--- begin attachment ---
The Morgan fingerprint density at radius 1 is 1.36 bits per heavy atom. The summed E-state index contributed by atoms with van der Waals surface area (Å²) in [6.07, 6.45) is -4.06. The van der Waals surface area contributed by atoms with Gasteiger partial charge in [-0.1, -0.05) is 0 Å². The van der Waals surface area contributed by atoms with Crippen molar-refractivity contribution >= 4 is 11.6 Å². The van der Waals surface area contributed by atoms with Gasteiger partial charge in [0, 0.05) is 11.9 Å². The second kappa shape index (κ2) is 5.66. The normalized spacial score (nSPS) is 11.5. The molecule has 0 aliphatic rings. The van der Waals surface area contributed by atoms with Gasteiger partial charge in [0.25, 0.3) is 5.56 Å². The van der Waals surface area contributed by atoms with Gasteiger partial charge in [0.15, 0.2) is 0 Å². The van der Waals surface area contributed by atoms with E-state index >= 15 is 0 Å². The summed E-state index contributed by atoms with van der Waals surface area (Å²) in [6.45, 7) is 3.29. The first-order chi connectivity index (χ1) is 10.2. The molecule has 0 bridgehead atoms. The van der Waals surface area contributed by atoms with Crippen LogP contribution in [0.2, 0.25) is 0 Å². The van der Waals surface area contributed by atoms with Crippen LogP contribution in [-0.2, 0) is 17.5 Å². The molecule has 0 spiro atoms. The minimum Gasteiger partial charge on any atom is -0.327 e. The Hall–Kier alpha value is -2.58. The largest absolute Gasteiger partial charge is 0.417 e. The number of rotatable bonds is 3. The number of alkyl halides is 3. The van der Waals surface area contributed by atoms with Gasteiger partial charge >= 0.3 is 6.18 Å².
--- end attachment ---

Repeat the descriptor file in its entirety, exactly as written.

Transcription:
The Morgan fingerprint density at radius 1 is 1.36 bits per heavy atom. The summed E-state index contributed by atoms with van der Waals surface area (Å²) in [6.07, 6.45) is -4.06. The van der Waals surface area contributed by atoms with Gasteiger partial charge in [-0.1, -0.05) is 0 Å². The van der Waals surface area contributed by atoms with Crippen molar-refractivity contribution >= 4 is 11.6 Å². The van der Waals surface area contributed by atoms with Gasteiger partial charge in [0, 0.05) is 11.9 Å². The second kappa shape index (κ2) is 5.66. The normalized spacial score (nSPS) is 11.5. The molecule has 0 aliphatic rings. The van der Waals surface area contributed by atoms with Gasteiger partial charge in [0.25, 0.3) is 5.56 Å². The van der Waals surface area contributed by atoms with Gasteiger partial charge in [0.15, 0.2) is 0 Å². The van der Waals surface area contributed by atoms with E-state index >= 15 is 0 Å². The summed E-state index contributed by atoms with van der Waals surface area (Å²) in [6.45, 7) is 3.29. The first-order chi connectivity index (χ1) is 10.2. The molecule has 0 bridgehead atoms. The van der Waals surface area contributed by atoms with Crippen LogP contribution in [0.2, 0.25) is 0 Å². The van der Waals surface area contributed by atoms with Crippen LogP contribution in [-0.2, 0) is 17.5 Å². The molecule has 0 spiro atoms. The minimum Gasteiger partial charge on any atom is -0.327 e. The Hall–Kier alpha value is -2.58. The largest absolute Gasteiger partial charge is 0.417 e. The number of rotatable bonds is 3. The number of alkyl halides is 3. The van der Waals surface area contributed by atoms with Gasteiger partial charge >= 0.3 is 6.18 Å².